Support: 1-800-961-4454
Sales Chat
1-800-961-2888

Decade of Storage: From USB to Cloud Storage (infographic)

41

To store a gigabyte’s worth of data just 20 years ago required a 500-pound machine the size of a refrigerator. Today, we carry gigabytes of data around in our pockets in our smart phones, mp3 players, and laptops.

Click image below for larger version.

Embed This Graphic – Copy Source Code Below:


<a href="http://www.rackspacecloud.com/cloud_hosting_products/files/">
Online Storage <img src="http://c0179631.cdn.cloudfiles.rackspacecloud.com/online-storage-decade.gif" alt="Online Storage" width="525" height="2201" />
 </a>

2000

  • Commercial production of the USB (Universal Serial Bus) flash drives capable of holding 8MB of memory – that’s 5x more than floppys at the time. Today you can get USB flash drives with up to 256GB (portable drive). The USB flash drive’s solid state design also one-upped floppys by eliminating the moving parts that made the floppys prone to damage.
  • The “I Love You” virus is unleashed. The virus eventually costs consumers over $10 billion, becoming the most expensive computer virus in history. The resulting data loss from the virus’ damage underscores the value of backing up data.
  • 2001

  • Apple’s iPodMP3 player with 5GB (about 1000 songs) hits the consumer market selling 125,000 units in less than two months. In 2003, Apple launches iTunes, an online digital music storage service. Today, an iPod Touch can store up to 64GB.
  • Bram Cohen authors the peer-to-peer (P2P) BitTorrent protocol and its first file sharing program, BitTorrent. The protocol is used to power many popular download sites, like Shareaza and LimeWire and continues to drive the need for more consumer-end storage capability.
  • 2002

  • Development begins on blu-ray disks after years of squabbling about patent ownership of the small blue diodes needed for production. Blu-rays replace DVD red laser technology with shorter wavelength blue rays capable of holding up to 25GB (single layer) & 50GB (dual layer).
  • The one billionth PC is sold. This milestone comes 27 years after the introduction of Sphere I, considered the world’s first PC, shipped with a mere 4KB of RAM.
  • 2003

  • The Internet turns 20. The adoption of TCP/IP protocol in 1983 offered greater access and laid the groundwork for expanding the Internet to the World Wide Web it is today.
  • The floppy disk drive becomes obsolete. Dell follows Apple by not including floppy drives in PCs in favor of CD-rewritable drives.
  • 2004

  • 300,000 US households own a network storage device. By 2010, the number jumps to 10 million.
  • MySpace, Facebook, and Flickr launch. These sites represented a new breed of social websites specializing in storing massive amounts of user data.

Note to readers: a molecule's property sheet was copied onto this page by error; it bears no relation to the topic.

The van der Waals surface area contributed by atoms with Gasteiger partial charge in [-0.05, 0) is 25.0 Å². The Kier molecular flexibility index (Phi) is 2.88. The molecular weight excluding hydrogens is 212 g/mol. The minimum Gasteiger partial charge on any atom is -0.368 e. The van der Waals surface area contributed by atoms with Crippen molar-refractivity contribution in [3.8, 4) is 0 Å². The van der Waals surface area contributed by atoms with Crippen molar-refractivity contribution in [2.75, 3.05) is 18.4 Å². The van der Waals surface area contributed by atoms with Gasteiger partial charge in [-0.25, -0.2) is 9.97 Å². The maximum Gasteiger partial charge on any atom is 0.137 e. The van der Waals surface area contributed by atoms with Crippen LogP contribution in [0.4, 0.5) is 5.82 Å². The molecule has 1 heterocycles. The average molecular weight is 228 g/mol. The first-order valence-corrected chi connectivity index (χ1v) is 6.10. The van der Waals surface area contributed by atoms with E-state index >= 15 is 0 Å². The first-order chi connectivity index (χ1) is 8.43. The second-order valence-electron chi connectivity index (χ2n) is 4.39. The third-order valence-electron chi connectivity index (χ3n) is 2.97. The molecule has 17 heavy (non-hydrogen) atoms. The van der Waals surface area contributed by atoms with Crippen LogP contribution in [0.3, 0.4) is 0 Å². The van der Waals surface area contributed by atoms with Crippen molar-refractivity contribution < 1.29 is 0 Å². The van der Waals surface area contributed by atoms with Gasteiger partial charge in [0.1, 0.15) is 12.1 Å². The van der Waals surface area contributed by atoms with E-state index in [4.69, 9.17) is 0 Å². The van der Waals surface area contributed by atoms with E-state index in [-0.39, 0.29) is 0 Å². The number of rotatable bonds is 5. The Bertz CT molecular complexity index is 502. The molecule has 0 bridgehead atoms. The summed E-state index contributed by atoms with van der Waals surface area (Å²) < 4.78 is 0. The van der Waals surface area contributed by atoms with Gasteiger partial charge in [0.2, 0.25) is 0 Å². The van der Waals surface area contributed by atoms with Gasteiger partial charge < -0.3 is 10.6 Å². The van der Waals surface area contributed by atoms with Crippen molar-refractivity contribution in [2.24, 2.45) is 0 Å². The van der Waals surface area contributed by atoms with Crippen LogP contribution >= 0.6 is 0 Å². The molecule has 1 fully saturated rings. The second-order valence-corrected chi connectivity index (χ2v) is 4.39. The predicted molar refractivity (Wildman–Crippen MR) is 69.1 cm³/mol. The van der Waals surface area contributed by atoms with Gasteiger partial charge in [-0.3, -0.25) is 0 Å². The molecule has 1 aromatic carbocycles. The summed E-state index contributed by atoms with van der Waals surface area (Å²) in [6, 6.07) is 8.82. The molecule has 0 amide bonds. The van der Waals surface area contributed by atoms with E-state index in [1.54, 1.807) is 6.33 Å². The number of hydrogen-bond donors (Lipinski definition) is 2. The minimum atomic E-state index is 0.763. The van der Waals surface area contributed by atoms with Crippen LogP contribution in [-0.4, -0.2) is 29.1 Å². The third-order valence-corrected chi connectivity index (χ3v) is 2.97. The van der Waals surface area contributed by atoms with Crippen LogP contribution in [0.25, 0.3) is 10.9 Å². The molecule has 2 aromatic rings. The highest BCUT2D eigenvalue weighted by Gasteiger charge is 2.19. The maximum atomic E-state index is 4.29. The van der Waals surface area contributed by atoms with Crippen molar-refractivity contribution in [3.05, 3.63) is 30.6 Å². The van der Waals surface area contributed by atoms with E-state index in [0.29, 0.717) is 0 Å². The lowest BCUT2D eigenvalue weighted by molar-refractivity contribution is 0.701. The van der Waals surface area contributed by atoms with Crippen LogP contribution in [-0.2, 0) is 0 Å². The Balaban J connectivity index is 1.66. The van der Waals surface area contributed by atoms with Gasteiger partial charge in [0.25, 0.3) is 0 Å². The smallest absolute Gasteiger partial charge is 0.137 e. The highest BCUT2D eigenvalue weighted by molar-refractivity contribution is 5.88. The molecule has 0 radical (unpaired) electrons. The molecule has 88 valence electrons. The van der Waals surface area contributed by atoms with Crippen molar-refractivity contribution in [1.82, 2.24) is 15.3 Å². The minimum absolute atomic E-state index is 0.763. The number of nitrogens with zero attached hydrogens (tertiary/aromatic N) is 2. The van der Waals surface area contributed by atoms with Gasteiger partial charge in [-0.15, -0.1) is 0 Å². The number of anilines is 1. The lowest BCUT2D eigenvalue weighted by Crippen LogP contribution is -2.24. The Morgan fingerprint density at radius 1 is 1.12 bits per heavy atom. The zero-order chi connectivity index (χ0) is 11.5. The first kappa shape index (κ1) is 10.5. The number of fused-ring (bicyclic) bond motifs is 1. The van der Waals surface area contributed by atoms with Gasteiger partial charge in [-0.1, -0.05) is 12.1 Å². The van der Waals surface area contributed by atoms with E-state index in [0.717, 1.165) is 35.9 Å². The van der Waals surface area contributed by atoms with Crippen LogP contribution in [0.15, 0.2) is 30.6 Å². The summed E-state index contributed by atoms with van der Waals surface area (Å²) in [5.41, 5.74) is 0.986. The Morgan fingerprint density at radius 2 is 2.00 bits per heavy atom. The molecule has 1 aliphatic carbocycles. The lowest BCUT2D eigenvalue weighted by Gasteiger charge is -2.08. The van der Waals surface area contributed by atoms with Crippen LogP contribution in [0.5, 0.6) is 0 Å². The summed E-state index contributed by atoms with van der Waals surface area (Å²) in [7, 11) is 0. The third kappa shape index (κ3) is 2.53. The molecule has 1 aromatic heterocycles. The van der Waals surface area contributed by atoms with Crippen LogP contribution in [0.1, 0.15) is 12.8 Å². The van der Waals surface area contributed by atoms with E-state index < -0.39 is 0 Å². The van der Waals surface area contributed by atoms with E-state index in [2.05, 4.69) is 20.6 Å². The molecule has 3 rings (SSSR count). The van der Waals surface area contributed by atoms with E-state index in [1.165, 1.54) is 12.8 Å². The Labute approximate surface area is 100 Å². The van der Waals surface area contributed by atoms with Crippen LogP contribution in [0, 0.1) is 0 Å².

• 2005

  • IBM introduces the Millipede chip able to hold one trillion bits of data per square inch. The chip stores data using thousands of levers about 10 micrometers wide instead of the traditional magnetic disks found in hard drives.
  • “Me at the Zoo” is the first video uploaded to You Tube. Holding about 45TB of data, You Tube stores over 14 billion videos with 34,560 hours of video uploaded daily.
  • 2006

  • Cloud computing introduces the idea of securely storing unlimited amounts of data without physical, onsite hardware.
  • Twitter launches with the first tweet: “Just setting up my Twttr” from co-founder of Twitter. Today, Twitter handles over 65 million tweets and about 800,000 search queries per day.
  • 2007

  • First 1TB hard drives ship. At the time, it was the largest capacity hard drive available.
  • The iPhone is introduced by Apple at Macworld. The iPhone is credited with popularizing the multi-touch screen phone, the first phone to come with its own operating system, and the only phone with access to the popular Apps Store. The first iPhone included 8GB of flash memory and the recently released iPhone 4 comes with as much as 32GB.
  • 2008

  • U.S. households consume about 3.6 zettabytes of information in 2008. That’s the equivalent of 100,500 words and 34GB gigabytes per person.
  • The battle between HD-DVD and Blu-ray comes to an end. Toshiba announces it will no longer make HD-DVDs due to the crushing market popularity of Blu-ray technology.
  • 2009

  • Micro holographic storage material able to hold 500GB of data on a DVD-size disc is unveiled.
  • Sixty years ago, Konrad Zuse builds the first fully functioning electro-mechanical computer called the Z2.
  • 2010

  • The first 3TB external hard drive, the largest to date, reaches consumer markets. It has enough space to hold 120 high-definition movies.
  • Just 19 years after it revolutionized data storage, Sony stops making 3.5in floppy disk.
  • About the Author

    This is a post written and contributed by Ashleigh Davis.